Colleges in Wales should be more "entrepreneurial" and boost their income by laying on training courses suited to the needs of local businesess.
Sheila Drury, chairperson of ELWa, the post-16 funding agency, said nothing validated courses more than having employers willing to pay for them for their staff.
But she also warned colleges that greater collaboration with schools, and other providers of post-16 training and education, is the only option if they are to prosper amid demands for greater financial stringency.
Her calls came as Wrexham college confirmed plans for compulsory redundancies among staff, as a result of funding problems. Managers say lecturers who keep their jobs could face cuts in their working hours.
Courses could be affected, and staff who leave or retire will not be replaced.
At the annual conference of fforwm, the colleges' representative body, Mrs Drury said colleges should strive to match the needs of the business community. For example, employers in the electronics industries have criticised FE's ability to meet their needs: too much provision was only available during standard hours in term time, and programmes were insufficiently tailored.
"Nothing validates the worth of a course more than when employers are prepared to pay for it," she told last week's conference in Cardiff.
"Nothing gives truer independence to a college than when it earns a substantial proportion of its income through entrepreneurial activity."
Colleges, like the rest of the public sector in Wales, are under pressure from the Assembly government to make 1 per cent efficiency savings a year.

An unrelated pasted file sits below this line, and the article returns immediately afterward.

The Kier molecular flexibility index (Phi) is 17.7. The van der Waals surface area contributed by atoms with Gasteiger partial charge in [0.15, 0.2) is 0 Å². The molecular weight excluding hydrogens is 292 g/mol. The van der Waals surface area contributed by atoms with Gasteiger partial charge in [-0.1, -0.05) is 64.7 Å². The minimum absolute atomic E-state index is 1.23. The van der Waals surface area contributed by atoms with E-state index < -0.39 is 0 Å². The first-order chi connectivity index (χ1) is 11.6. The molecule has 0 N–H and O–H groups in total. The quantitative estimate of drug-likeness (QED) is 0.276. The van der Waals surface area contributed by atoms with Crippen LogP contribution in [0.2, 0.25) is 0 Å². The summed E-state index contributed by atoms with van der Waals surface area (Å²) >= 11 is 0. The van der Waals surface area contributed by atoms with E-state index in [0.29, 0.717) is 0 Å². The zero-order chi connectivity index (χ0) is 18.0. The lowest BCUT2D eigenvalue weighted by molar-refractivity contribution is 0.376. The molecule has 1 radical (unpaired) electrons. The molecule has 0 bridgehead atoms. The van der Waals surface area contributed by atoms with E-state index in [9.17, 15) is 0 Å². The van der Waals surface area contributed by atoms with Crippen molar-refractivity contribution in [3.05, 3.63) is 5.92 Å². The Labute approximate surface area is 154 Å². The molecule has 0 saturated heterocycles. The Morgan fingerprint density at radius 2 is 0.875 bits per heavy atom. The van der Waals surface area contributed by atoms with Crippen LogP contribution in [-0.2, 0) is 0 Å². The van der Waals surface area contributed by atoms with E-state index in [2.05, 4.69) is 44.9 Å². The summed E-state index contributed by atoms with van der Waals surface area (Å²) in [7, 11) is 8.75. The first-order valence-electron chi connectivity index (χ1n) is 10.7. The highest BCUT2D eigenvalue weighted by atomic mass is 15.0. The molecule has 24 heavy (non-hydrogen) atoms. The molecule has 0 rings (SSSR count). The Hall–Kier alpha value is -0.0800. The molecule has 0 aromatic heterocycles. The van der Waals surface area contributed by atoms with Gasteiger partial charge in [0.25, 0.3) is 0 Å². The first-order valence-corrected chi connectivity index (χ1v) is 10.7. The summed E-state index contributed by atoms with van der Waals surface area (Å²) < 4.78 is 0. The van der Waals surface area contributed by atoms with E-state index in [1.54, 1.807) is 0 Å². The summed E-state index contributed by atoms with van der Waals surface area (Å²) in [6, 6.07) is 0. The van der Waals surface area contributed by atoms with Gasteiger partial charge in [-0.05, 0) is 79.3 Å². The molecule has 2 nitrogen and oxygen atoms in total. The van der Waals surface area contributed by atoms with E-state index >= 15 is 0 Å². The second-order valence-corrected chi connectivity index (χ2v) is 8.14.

Many are already running deficits and complain that FE funding has been frozen for two years. She said ELWa wanted to avoid "crude slashing" of important but expensive community and adult courses run by colleges. fforwm warned last month that outreach services for the most vulnerable students were under threat.
Colleges should make the most of their resources by collaborating with other providers. The Assembly government has set aside pound;6 million to support collaboration. So far, the "common investment fund" has received 121 applications, 76 of which are promising, she said.
Mrs Drury praised the Cardiff Collegium and Deeside college for their strong links with local schools. And in Wrexham and Denbighshire, colleges and the local education authority are developing a collaborative post-16 curriculum with an emphasis on e-learning and promoting vocational routes besides AAS-levels.
But she warned: "I'm concerned about schools taking it upon themselves to deliver new (vocational) courses.
"We've made it a condition of our funding to LEAs that they may not do so post-16 without the written authority of ELWa's director of learning.
"There must be a sense of responsibility, on the part of all providers, for satisfying the needs of the locality. Learners must have unbiased access to a full range of information about their options."
Meanwhile, education and lifelong learning minister Jane Davidson told the conference she is to appoint a vocational skills champion to improve the image of non-academic qualifications which, she said, are still held in low esteem by employers and universities.
"Whoever we appoint must have business credibility," she said. "They should also have experience of vocational learning and working constructively with schools, colleges and sector skills councils."